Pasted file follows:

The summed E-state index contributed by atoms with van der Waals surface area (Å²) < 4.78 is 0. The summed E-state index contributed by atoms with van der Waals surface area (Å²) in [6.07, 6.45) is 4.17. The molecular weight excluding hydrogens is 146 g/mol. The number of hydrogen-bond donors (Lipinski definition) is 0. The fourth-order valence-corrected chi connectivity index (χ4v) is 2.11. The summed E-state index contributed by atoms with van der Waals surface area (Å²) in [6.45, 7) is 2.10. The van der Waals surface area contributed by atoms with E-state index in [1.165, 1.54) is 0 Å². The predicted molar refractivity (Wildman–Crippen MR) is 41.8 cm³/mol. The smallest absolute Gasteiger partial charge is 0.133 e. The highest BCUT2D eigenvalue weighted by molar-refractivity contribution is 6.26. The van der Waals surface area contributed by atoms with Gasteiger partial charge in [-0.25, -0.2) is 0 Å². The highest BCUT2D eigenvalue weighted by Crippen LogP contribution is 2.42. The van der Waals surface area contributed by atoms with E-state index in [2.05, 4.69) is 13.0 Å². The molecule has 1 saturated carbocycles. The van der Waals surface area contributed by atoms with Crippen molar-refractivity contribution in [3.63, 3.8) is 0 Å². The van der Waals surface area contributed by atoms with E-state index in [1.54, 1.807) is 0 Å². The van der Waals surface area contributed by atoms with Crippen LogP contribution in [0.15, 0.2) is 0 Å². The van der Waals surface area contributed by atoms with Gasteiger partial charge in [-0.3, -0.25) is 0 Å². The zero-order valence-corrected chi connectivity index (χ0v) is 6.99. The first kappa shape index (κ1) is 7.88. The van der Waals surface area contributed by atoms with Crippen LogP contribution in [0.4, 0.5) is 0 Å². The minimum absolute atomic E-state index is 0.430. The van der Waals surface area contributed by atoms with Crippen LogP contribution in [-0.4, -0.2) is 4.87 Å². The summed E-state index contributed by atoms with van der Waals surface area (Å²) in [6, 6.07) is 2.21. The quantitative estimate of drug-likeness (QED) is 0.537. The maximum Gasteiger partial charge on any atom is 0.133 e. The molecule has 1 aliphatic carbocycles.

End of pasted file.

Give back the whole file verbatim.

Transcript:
The summed E-state index contributed by atoms with van der Waals surface area (Å²) < 4.78 is 0. The summed E-state index contributed by atoms with van der Waals surface area (Å²) in [6.07, 6.45) is 4.17. The molecular weight excluding hydrogens is 146 g/mol. The number of hydrogen-bond donors (Lipinski definition) is 0. The fourth-order valence-corrected chi connectivity index (χ4v) is 2.11. The summed E-state index contributed by atoms with van der Waals surface area (Å²) in [6.45, 7) is 2.10. The van der Waals surface area contributed by atoms with E-state index in [1.165, 1.54) is 0 Å². The predicted molar refractivity (Wildman–Crippen MR) is 41.8 cm³/mol. The smallest absolute Gasteiger partial charge is 0.133 e. The highest BCUT2D eigenvalue weighted by molar-refractivity contribution is 6.26. The van der Waals surface area contributed by atoms with Gasteiger partial charge in [-0.25, -0.2) is 0 Å². The highest BCUT2D eigenvalue weighted by Crippen LogP contribution is 2.42. The van der Waals surface area contributed by atoms with E-state index in [2.05, 4.69) is 13.0 Å². The molecule has 1 saturated carbocycles. The van der Waals surface area contributed by atoms with Crippen molar-refractivity contribution in [3.63, 3.8) is 0 Å². The van der Waals surface area contributed by atoms with E-state index in [1.54, 1.807) is 0 Å². The van der Waals surface area contributed by atoms with Crippen LogP contribution in [0.15, 0.2) is 0 Å². The van der Waals surface area contributed by atoms with Gasteiger partial charge in [-0.3, -0.25) is 0 Å². The zero-order valence-corrected chi connectivity index (χ0v) is 6.99. The first kappa shape index (κ1) is 7.88. The van der Waals surface area contributed by atoms with Crippen LogP contribution in [0.4, 0.5) is 0 Å². The minimum absolute atomic E-state index is 0.430. The van der Waals surface area contributed by atoms with Crippen LogP contribution in [-0.4, -0.2) is 4.87 Å². The summed E-state index contributed by atoms with van der Waals surface area (Å²) in [6, 6.07) is 2.21. The quantitative estimate of drug-likeness (QED) is 0.537. The maximum Gasteiger partial charge on any atom is 0.133 e. The molecule has 1 aliphatic carbocycles.